Efficiency may have more to say in directing the distribution of capital. Yet one wonders whether the millions (and probably billions) of dollars that will flow to Japan could have been more efficiently donated directly to NGOs with greater efficiencies of scale and results to be achieved with additional financing.

We are all better at responding to human suffering caused by dramatic, telegenic emergencies than to the much greater loss of life from ongoing hunger, disease and conflict. That often results in a mess of uncoordinated NGOs parachuting in to emergency areas with lots of good intentions, where a strategic official sector response would be much more effective. Meanwhile, the smaller and less visible emergencies where NGOs can do the most good are left unfunded.

In the specific case of Japan, there’s all the more reason not to donate money. Japan is a wealthy country which is responding to the disaster, among other things, by printing hundreds of billions of dollars’ worth of new money. Money is not the bottleneck here: if money is needed, Japan can raise it.

It is a simple axiom of economics that if all donations were made to the same organization, they would have decreasing returns to scale. Pick your own worthwhile charity to donate to, not the one that each of your friends has retweeted.

And, of course, another layer of irony is the simultaneous outpouring of relief efforts and scam artistry: reports have emerged concerning the more than 1.7 million malware pages, 419 scams trading on the Japanese disasters, 50+ fake domains with “Japan tsunami” or “Japan earthquake” in their URLs. Perhaps another irony is that both participants can be perfectly happy in a scam transaction if the donor does not know that it is a scam; the psychic return results from the act of merely giving, not reveling in the achievement of some solution or goal.

There is some additional irony in that the relative wealth and technological advancement of Japan has given rise to even more sympathy by virtue of the extensive and thorough documentation of the crisis. A nation whose cameras have been stereotypically at the ready for decades generated more dramatic and impactful testimonial images and video than the maybe any other country in the world.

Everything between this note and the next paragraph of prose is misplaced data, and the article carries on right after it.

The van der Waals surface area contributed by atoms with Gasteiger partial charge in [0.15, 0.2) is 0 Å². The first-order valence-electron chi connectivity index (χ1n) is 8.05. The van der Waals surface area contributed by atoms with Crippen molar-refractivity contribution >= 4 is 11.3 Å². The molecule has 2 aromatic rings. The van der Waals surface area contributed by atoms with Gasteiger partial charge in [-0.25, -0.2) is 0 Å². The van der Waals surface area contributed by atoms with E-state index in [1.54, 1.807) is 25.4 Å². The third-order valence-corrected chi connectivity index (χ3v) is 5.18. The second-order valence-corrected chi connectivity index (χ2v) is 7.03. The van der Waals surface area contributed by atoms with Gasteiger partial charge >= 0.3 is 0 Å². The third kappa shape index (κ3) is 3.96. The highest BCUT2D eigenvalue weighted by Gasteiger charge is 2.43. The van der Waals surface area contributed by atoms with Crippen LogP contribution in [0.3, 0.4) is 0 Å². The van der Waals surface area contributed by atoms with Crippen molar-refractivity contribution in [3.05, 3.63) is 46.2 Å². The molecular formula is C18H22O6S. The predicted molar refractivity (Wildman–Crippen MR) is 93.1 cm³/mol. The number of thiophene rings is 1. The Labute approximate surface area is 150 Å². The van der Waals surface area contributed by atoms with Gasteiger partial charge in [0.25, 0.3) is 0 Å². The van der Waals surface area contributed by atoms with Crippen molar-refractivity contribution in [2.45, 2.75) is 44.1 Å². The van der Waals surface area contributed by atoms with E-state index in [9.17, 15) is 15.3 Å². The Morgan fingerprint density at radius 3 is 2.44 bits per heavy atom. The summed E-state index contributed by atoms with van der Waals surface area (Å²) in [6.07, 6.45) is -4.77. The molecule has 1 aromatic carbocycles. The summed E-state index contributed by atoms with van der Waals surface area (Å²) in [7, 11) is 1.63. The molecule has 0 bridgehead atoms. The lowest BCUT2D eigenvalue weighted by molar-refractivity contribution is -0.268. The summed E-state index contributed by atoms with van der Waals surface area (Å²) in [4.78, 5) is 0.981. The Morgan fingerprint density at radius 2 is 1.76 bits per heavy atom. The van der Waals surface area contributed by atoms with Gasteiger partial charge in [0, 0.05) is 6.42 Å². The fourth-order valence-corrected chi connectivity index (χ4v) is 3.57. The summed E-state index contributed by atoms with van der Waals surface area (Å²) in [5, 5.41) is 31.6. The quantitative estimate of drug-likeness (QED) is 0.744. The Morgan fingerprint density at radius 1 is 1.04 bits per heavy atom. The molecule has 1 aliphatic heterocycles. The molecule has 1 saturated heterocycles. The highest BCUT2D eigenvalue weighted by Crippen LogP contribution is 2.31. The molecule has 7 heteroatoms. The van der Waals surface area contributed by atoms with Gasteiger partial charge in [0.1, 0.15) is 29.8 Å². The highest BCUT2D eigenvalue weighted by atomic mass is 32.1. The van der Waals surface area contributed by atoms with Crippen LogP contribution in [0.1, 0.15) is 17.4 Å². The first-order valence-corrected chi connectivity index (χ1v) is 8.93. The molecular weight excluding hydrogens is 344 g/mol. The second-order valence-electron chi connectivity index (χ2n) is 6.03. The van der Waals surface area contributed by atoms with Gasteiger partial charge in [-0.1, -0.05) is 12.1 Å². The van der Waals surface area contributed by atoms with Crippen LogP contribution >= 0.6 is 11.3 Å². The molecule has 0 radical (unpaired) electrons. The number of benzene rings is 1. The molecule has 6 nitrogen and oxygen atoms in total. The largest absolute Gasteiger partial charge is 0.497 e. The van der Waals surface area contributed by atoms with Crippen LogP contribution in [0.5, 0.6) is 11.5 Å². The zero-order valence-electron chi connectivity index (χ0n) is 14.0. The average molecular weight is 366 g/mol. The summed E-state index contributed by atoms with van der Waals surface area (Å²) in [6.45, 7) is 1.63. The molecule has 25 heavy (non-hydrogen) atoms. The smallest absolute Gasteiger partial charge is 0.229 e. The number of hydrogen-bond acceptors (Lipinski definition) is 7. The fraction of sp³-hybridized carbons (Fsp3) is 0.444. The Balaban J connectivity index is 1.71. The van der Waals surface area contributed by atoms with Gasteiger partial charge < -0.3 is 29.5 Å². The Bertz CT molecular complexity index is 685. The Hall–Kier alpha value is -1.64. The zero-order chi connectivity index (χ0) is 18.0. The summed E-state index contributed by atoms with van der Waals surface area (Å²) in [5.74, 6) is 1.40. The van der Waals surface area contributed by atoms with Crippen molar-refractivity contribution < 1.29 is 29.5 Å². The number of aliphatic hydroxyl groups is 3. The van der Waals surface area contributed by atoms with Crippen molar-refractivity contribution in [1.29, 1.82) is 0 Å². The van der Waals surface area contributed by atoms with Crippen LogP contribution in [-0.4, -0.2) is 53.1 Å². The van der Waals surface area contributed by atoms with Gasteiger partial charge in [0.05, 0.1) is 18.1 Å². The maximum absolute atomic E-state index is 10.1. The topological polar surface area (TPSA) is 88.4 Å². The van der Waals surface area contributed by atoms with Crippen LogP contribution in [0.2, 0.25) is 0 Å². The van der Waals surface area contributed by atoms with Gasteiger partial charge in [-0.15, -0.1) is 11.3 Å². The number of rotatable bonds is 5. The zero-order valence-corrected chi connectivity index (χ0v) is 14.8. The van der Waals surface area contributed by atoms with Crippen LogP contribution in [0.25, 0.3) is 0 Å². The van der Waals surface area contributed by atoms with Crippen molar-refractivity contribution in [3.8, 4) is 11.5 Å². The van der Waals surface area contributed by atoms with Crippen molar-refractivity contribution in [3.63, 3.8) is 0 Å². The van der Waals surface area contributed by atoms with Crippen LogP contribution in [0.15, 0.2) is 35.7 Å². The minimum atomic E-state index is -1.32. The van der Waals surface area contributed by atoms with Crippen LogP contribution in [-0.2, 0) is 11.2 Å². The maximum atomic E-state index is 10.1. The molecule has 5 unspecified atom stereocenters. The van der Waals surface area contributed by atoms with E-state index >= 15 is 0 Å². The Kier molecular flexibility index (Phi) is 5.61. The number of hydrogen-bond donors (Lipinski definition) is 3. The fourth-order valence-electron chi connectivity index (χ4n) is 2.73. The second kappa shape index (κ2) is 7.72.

And while the resultant sympathy and attention for Japan’s problems are deserved, one wonders whether the Libyans, Yemenites, or Saudi Arabians working to take down their regimes will suffer in the form of their own casualties as a result of the world’s diverted attention.  One hopes there are enough people working in enough capacities with enough capital and resources that we don’t fail to act in those other ways that promote other valuable ends in the world.

Regardless of whether it was an act of God or nature that caused the earthquake, it is the acts of men with which we must now be concerned.  There are men far worse than God or nature waiting for us to lose our focus, and then it would be we who create the next tragedy.

2 Comments leave one →
  1. Janet permalink
    March 16, 2011 1:30 pm

    I think it’s a good point that in certain cases, like in the case of optimal security measures at the Japan nuclear plants, it’s important for the government to create inefficiencies. Contracting out national security to self-interested, profit-maximizing companies can cause huge risks. (Ahem, US)

    • SlickRickSchwartz permalink*
      March 16, 2011 1:34 pm

      Another great place for government to step in and create inefficiency: education. Or a subject closer to my life these days: justice. Think about what the market-efficient equilibrium would be for “justice,” and you’ll how much profitable criminal activity would have to be legalized if society only worshiped at the altar of efficiency.